“Nothing is impossible” is no longer a cliché. For both good and bad, we must realise that indeed anything is possible. Equally important is the reminder from Sir Winston Churchill, “Never let a good crisis go to waste.”
While this might be a testing time for entrepreneurs and employees alike, it is unmistakably a time of questioning the assumptions, relooking at the fundamentals of work, life, business, and society, and embrace change.
Especially for the entrepreneurs, this period would certainly offer time and rationale for some deep introspection and course correction.
At present, there are mainly two approaches one could take — first, see it through and hope that this too shall pass, and second, act and seize the moment, believing that this may not happen again.
I am interested in the latter approach for the simple reason that inaction is not a choice here, and neither is the hope that things would go back to normalcy soon. Never have they, and especially after such wide-scale upheavals.
In this article, I argue why this period is perfect for establishing a robust brand and not chase sales, and how the pragmatic entrepreneur can seize the opportunity without getting regretful.
Brands lower perceived risk. You are more likely to sip from a bottle of water with a Bisleri label on it than one without any label. Water is water. Or, maybe not. According to Forbes, the World’s Most Valuable Brands are Apple, Google, Microsoft, Amazon, Facebook, Coca-Cola, Samsung, Disney, Toyota, and McDonald’s.
Apple is on the very top, even after almost a decade of Steve Job’s departure. Toyota is in the top ten in spite of millions of vehicle recalls over the years, and so has Samsung, standing against the global fiasco with Galaxy Note 7.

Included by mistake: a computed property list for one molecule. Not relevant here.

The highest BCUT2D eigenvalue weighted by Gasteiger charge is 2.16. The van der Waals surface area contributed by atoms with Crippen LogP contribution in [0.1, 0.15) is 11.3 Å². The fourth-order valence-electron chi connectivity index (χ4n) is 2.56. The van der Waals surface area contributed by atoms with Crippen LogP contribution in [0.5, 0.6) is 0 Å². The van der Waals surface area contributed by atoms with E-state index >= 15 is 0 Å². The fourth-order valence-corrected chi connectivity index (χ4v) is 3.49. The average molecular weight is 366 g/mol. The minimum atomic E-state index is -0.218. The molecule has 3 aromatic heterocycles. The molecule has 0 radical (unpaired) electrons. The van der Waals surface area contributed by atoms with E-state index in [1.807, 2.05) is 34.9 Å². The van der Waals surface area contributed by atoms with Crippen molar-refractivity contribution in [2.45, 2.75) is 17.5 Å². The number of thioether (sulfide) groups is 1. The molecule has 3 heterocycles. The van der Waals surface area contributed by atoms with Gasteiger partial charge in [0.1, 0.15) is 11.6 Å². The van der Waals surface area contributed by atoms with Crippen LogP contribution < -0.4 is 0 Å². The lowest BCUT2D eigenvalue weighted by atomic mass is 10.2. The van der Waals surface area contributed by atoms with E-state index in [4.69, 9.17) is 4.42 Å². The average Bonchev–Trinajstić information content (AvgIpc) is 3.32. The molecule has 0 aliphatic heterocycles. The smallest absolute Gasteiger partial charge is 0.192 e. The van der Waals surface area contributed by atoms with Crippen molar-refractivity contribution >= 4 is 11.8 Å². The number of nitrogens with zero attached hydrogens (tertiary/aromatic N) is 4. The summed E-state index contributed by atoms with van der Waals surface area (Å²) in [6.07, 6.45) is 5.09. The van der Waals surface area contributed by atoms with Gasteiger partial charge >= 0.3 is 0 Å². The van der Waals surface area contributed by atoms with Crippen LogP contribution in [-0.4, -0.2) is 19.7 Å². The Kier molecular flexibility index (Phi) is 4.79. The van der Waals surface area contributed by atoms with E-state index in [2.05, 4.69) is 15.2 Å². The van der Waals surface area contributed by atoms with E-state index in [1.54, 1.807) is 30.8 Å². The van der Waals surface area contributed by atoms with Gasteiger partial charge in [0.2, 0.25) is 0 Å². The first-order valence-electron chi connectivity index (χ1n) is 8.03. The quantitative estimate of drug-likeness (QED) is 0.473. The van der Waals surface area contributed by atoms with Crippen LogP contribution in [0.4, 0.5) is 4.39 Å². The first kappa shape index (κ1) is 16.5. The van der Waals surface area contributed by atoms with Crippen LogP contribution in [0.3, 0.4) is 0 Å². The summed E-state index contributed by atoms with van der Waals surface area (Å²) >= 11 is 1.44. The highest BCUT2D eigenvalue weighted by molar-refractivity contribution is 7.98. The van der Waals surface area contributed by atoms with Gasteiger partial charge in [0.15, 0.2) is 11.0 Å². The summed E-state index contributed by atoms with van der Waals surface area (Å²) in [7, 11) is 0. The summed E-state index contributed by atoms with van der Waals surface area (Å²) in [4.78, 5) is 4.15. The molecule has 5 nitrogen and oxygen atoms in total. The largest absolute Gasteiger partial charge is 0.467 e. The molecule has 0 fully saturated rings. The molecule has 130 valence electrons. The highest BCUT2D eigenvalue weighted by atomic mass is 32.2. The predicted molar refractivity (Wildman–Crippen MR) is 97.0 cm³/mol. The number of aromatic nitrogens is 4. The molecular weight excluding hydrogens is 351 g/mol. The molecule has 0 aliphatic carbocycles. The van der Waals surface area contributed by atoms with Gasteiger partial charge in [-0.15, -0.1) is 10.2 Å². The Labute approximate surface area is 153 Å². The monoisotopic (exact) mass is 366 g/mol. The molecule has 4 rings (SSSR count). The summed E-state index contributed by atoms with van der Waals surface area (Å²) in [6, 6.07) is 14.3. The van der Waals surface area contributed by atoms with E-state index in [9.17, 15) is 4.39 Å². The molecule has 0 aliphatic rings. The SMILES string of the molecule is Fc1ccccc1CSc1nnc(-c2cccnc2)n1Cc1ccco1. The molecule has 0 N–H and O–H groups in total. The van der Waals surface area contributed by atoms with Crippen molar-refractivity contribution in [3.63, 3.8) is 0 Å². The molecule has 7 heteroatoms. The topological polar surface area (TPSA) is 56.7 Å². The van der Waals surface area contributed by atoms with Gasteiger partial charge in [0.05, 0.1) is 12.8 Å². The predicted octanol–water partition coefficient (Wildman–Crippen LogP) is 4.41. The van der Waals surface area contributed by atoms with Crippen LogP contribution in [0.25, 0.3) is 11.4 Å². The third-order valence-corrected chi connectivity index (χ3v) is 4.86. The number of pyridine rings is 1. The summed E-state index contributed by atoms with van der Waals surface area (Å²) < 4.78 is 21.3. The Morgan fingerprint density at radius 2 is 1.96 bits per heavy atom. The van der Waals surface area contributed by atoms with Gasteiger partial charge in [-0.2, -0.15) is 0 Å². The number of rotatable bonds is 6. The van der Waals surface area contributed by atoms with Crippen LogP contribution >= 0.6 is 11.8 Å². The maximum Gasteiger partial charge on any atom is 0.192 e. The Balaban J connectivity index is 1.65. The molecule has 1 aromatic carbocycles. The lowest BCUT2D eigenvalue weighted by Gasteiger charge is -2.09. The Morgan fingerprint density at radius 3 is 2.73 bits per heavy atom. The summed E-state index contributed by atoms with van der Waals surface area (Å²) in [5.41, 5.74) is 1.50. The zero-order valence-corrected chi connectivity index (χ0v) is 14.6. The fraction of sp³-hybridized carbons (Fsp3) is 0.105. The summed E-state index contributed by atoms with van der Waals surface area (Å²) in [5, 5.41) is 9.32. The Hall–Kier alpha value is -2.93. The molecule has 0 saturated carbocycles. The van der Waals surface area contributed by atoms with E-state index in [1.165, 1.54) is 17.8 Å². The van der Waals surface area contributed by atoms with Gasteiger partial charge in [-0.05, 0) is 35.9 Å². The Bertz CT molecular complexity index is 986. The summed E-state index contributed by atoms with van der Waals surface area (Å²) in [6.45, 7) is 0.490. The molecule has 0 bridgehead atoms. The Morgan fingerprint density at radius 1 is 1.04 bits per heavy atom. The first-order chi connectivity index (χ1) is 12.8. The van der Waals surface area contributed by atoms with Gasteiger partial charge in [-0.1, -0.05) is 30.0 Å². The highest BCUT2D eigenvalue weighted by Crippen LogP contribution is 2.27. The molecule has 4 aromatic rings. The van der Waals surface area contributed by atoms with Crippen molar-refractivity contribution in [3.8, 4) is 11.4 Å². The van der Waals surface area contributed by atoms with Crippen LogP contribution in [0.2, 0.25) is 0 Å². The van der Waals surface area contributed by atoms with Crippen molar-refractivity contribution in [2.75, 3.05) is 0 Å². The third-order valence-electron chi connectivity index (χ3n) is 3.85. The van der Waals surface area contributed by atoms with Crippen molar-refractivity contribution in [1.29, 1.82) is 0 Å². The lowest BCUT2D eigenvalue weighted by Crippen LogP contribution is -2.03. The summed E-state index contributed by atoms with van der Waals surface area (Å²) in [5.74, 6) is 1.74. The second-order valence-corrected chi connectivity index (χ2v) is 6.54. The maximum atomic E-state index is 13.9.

Not to mention Google Glass, Amazon Fire Phone, Microsoft’s failed acquisition of Nokia’s mobile phone business, and Facebook’s run into Cambridge Analytica.
How did these brands remain so valuable in the face of public blunders? Or maybe the right way to look at the conundrum is to think of their brand power as offering the license to take risks, failing once in a while on their way to breakthroughs.
An enduring brand is not just meant for drawing a premium from your customers, but also, secure preferred investments, and to attract the best of the talent to work for you.
With its acceptance rate of 0.2 percent, Google is more difficult to get into than the venerable Harvard Business School. Little doubt, most of the best brands also feature as the Best Companies to Work For.
They secure the most coveted slots at the campus placements, have longer employee tenure, better peer perception, and tend to regularly feature as some of the World’s Most Innovative Companies.
A brand identity can outlive an entire organisation, as is known in the case of Polaroid, Eastman Kodak, Lehman Brothers, Kingfisher Airlines, and Jet Airways, to name a few.
Buying time to experiment with the business model
There are just about a few businesses that have not gotten impacted adversely due to COVID-19. You can think of groceries and vegetables as two relatively inelastic sectors, but the rest have been adversely hit.
With drying cash in the marketplace, the pursuit of sales, or new customer acquisition, would invariably result in frustration.